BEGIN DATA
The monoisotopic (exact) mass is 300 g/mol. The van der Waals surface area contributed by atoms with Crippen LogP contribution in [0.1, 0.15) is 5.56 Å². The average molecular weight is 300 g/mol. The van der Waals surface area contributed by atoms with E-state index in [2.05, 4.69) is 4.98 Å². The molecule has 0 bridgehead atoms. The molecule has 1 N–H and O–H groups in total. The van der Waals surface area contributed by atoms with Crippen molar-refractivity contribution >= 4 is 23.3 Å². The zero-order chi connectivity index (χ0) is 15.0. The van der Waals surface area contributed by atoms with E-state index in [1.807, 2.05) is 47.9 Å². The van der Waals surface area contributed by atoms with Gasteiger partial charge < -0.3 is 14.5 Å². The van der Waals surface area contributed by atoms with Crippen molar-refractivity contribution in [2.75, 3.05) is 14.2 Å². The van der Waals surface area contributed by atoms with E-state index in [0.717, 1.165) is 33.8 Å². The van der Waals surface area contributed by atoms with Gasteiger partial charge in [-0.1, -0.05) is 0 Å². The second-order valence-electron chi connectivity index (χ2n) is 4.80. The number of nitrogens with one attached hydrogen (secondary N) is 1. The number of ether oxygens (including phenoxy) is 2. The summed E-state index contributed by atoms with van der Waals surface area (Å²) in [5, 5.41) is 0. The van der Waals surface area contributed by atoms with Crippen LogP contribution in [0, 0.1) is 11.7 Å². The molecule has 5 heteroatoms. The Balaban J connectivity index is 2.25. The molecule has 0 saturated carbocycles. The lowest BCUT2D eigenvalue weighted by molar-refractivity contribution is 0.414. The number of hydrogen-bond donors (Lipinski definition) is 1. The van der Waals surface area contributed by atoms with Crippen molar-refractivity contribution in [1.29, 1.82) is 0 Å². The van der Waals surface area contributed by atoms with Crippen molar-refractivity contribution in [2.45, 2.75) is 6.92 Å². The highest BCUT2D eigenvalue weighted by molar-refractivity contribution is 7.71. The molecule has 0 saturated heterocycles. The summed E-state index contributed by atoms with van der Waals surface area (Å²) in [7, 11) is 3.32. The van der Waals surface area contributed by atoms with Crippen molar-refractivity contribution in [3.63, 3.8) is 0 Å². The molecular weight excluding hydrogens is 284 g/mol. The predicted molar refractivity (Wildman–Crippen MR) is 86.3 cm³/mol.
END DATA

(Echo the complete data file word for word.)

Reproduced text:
The monoisotopic (exact) mass is 300 g/mol. The van der Waals surface area contributed by atoms with Crippen LogP contribution in [0.1, 0.15) is 5.56 Å². The average molecular weight is 300 g/mol. The van der Waals surface area contributed by atoms with E-state index in [2.05, 4.69) is 4.98 Å². The molecule has 0 bridgehead atoms. The molecule has 1 N–H and O–H groups in total. The van der Waals surface area contributed by atoms with Crippen molar-refractivity contribution >= 4 is 23.3 Å². The zero-order chi connectivity index (χ0) is 15.0. The van der Waals surface area contributed by atoms with E-state index in [1.807, 2.05) is 47.9 Å². The van der Waals surface area contributed by atoms with Gasteiger partial charge < -0.3 is 14.5 Å². The van der Waals surface area contributed by atoms with Crippen molar-refractivity contribution in [2.75, 3.05) is 14.2 Å². The van der Waals surface area contributed by atoms with E-state index in [0.717, 1.165) is 33.8 Å². The van der Waals surface area contributed by atoms with Gasteiger partial charge in [-0.1, -0.05) is 0 Å². The second-order valence-electron chi connectivity index (χ2n) is 4.80. The number of nitrogens with one attached hydrogen (secondary N) is 1. The number of ether oxygens (including phenoxy) is 2. The summed E-state index contributed by atoms with van der Waals surface area (Å²) in [5, 5.41) is 0. The van der Waals surface area contributed by atoms with Crippen LogP contribution in [0, 0.1) is 11.7 Å². The molecule has 5 heteroatoms. The Balaban J connectivity index is 2.25. The molecule has 0 saturated carbocycles. The lowest BCUT2D eigenvalue weighted by molar-refractivity contribution is 0.414. The number of hydrogen-bond donors (Lipinski definition) is 1. The van der Waals surface area contributed by atoms with Crippen molar-refractivity contribution in [1.29, 1.82) is 0 Å². The van der Waals surface area contributed by atoms with Crippen molar-refractivity contribution in [2.45, 2.75) is 6.92 Å². The highest BCUT2D eigenvalue weighted by molar-refractivity contribution is 7.71. The molecule has 0 saturated heterocycles. The summed E-state index contributed by atoms with van der Waals surface area (Å²) in [7, 11) is 3.32. The van der Waals surface area contributed by atoms with Crippen molar-refractivity contribution in [3.63, 3.8) is 0 Å². The molecular weight excluding hydrogens is 284 g/mol. The predicted molar refractivity (Wildman–Crippen MR) is 86.3 cm³/mol.